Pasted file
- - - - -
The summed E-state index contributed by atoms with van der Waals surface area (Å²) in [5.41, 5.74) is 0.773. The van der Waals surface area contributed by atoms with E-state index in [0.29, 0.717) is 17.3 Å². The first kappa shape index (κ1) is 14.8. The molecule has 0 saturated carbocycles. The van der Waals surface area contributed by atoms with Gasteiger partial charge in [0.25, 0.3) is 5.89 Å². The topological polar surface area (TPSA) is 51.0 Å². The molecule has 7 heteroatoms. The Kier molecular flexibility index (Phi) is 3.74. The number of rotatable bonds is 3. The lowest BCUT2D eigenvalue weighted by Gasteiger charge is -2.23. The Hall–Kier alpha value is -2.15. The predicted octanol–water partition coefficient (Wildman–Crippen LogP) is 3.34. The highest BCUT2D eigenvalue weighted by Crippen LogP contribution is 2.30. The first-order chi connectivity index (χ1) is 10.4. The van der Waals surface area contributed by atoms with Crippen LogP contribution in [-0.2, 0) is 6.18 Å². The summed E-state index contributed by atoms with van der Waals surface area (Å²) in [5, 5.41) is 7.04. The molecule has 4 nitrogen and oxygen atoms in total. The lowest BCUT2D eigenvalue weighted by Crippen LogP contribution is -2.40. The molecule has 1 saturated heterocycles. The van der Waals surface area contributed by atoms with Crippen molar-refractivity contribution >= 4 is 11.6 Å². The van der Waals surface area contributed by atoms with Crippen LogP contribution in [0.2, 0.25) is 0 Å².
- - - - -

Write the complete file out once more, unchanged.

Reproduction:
The summed E-state index contributed by atoms with van der Waals surface area (Å²) in [5.41, 5.74) is 0.773. The van der Waals surface area contributed by atoms with E-state index in [0.29, 0.717) is 17.3 Å². The first kappa shape index (κ1) is 14.8. The molecule has 0 saturated carbocycles. The van der Waals surface area contributed by atoms with Gasteiger partial charge in [0.25, 0.3) is 5.89 Å². The topological polar surface area (TPSA) is 51.0 Å². The molecule has 7 heteroatoms. The Kier molecular flexibility index (Phi) is 3.74. The number of rotatable bonds is 3. The lowest BCUT2D eigenvalue weighted by Gasteiger charge is -2.23. The Hall–Kier alpha value is -2.15. The predicted octanol–water partition coefficient (Wildman–Crippen LogP) is 3.34. The highest BCUT2D eigenvalue weighted by Crippen LogP contribution is 2.30. The first-order chi connectivity index (χ1) is 10.4. The van der Waals surface area contributed by atoms with Crippen LogP contribution in [-0.2, 0) is 6.18 Å². The summed E-state index contributed by atoms with van der Waals surface area (Å²) in [5, 5.41) is 7.04. The molecule has 4 nitrogen and oxygen atoms in total. The lowest BCUT2D eigenvalue weighted by Crippen LogP contribution is -2.40. The molecule has 1 saturated heterocycles. The van der Waals surface area contributed by atoms with Crippen molar-refractivity contribution >= 4 is 11.6 Å². The van der Waals surface area contributed by atoms with Crippen LogP contribution in [0.2, 0.25) is 0 Å².